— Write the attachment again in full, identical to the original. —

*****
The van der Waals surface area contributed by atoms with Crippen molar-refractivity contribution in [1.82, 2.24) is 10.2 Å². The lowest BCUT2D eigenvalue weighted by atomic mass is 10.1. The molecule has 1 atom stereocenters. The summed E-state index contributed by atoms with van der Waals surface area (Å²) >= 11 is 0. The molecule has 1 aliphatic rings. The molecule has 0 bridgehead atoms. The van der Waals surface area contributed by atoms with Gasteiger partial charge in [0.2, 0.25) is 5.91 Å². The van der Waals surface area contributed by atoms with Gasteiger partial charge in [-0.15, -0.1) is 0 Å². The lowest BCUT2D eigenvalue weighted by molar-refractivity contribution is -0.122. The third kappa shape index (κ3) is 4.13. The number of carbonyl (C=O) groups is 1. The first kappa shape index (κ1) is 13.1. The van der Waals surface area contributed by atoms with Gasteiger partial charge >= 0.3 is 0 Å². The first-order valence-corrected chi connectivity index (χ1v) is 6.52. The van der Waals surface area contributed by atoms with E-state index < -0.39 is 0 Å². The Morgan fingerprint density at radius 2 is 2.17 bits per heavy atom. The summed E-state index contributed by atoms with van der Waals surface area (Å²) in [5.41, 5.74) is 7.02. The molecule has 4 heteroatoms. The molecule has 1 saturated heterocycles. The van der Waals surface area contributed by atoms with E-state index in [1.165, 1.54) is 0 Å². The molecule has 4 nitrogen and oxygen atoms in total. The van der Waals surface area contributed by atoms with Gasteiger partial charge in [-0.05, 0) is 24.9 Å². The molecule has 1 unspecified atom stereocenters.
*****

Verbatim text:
The van der Waals surface area contributed by atoms with Crippen molar-refractivity contribution in [1.82, 2.24) is 10.2 Å². The lowest BCUT2D eigenvalue weighted by atomic mass is 10.1. The molecule has 1 atom stereocenters. The summed E-state index contributed by atoms with van der Waals surface area (Å²) >= 11 is 0. The molecule has 1 aliphatic rings. The molecule has 0 bridgehead atoms. The van der Waals surface area contributed by atoms with Gasteiger partial charge in [0.2, 0.25) is 5.91 Å². The van der Waals surface area contributed by atoms with Gasteiger partial charge in [-0.15, -0.1) is 0 Å². The lowest BCUT2D eigenvalue weighted by molar-refractivity contribution is -0.122. The third kappa shape index (κ3) is 4.13. The number of carbonyl (C=O) groups is 1. The first kappa shape index (κ1) is 13.1. The van der Waals surface area contributed by atoms with Gasteiger partial charge >= 0.3 is 0 Å². The first-order valence-corrected chi connectivity index (χ1v) is 6.52. The van der Waals surface area contributed by atoms with E-state index < -0.39 is 0 Å². The Morgan fingerprint density at radius 2 is 2.17 bits per heavy atom. The summed E-state index contributed by atoms with van der Waals surface area (Å²) in [5.41, 5.74) is 7.02. The molecule has 4 heteroatoms. The molecule has 1 saturated heterocycles. The van der Waals surface area contributed by atoms with E-state index in [1.165, 1.54) is 0 Å². The molecule has 4 nitrogen and oxygen atoms in total. The van der Waals surface area contributed by atoms with Gasteiger partial charge in [-0.05, 0) is 24.9 Å². The molecule has 1 unspecified atom stereocenters.